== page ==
What in the world would motivate such a rush of enthusiasm – not to mention altruism – for hitting the gorse on the West Cost that was isolated when most New Zealanders were digging home with Netflix, avoiding Covid and the company of strangers?

“I think it gave people a sense of freedom,” Hughes said.

“In those days, there were so many negative stories coming out about the glacier region – a lot of those things in ghost -town. Gorsebusters were like, ‘Here’s something we can do that’s positive.’ I think that’s an underlying motivation.

Arm comrades

There was also, perhaps, a desire for the friendship of working with others to achieve a tangible result after months of anxiety and isolation.

Nor can watching the sunrise in the Southern Alps from the calm waters on a morning on the West Coast, or the sunset in Tasman go away from the appeal of a working holiday.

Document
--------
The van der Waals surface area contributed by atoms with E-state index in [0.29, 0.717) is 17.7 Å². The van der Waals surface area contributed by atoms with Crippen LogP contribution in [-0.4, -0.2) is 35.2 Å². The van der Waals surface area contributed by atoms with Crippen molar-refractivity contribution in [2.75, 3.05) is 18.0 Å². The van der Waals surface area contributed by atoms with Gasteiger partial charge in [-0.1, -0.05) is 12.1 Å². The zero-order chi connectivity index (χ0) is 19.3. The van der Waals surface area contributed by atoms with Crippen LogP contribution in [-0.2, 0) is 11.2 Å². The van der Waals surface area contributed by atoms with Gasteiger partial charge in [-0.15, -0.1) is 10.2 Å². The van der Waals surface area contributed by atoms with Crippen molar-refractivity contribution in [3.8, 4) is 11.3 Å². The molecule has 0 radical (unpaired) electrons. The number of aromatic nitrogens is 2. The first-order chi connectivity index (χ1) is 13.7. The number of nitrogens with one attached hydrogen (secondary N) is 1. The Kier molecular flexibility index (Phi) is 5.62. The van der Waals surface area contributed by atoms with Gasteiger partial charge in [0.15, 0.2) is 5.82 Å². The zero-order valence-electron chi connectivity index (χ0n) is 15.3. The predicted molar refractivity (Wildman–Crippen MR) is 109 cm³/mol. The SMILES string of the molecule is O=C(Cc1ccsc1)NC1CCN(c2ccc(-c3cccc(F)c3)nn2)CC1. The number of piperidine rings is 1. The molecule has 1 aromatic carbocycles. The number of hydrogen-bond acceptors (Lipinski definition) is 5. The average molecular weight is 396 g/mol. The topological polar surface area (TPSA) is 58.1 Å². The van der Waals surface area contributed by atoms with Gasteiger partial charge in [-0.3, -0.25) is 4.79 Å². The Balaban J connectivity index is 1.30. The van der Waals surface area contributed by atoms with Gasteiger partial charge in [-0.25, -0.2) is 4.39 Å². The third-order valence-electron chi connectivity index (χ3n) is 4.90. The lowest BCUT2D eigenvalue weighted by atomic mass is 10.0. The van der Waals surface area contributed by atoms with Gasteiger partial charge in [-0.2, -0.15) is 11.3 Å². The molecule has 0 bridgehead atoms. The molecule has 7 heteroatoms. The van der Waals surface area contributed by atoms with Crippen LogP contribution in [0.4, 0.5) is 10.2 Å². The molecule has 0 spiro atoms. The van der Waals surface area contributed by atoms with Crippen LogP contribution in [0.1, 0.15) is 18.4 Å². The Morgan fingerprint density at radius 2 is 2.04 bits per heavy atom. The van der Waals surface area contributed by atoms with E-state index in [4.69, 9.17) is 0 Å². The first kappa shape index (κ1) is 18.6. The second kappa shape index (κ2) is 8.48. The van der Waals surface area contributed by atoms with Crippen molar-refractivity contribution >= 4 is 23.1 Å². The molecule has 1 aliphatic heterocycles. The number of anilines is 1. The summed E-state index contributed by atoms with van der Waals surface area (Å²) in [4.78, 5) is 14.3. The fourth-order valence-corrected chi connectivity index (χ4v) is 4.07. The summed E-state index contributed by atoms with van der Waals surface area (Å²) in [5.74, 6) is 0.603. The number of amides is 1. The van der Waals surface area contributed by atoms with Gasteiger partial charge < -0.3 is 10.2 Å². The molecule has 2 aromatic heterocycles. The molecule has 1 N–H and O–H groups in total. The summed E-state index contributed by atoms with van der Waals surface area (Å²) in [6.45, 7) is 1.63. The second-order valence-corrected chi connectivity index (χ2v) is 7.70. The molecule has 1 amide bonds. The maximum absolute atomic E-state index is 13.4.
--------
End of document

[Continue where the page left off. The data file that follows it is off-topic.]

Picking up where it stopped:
The daily commute of a gorsebuster volunteer. Photo: Fiona Blair

Whatever their motives, the volunteers last year did some serious damage with gorse pestilence, Hughes said, and this year they returned in larger numbers to continue the work.

Vaccination passes were necessary and some volunteers from Taupō arrived in Nelson when positive rapid antigen tests forced them to return.

“This time we started planning in August. We think there is the highest social for the town. We didn’t want to offend the locals, so we decided to 90 extra people a day max.

The couple underwrote costs for the gorsebusters event last year but the support they received the bill was not as large as expected.

“This year, the Ōkārito Community Association gave us $ 5000, the DoC paid for the herbicide gel and the manufacturers did not charge for freight. There is no charge for accommodation or food. ”

Everyone helps make it an affordable week for volunteers coming from all walks of life, Hughes said.

“We don’t want to exclude people. We have some wealthy volunteers, but then we also have people who probably don’t have pots to pee on.

“Last year we didn’t encourage financial contributions. This year we say it will help but it’s not necessary and we have some large donations.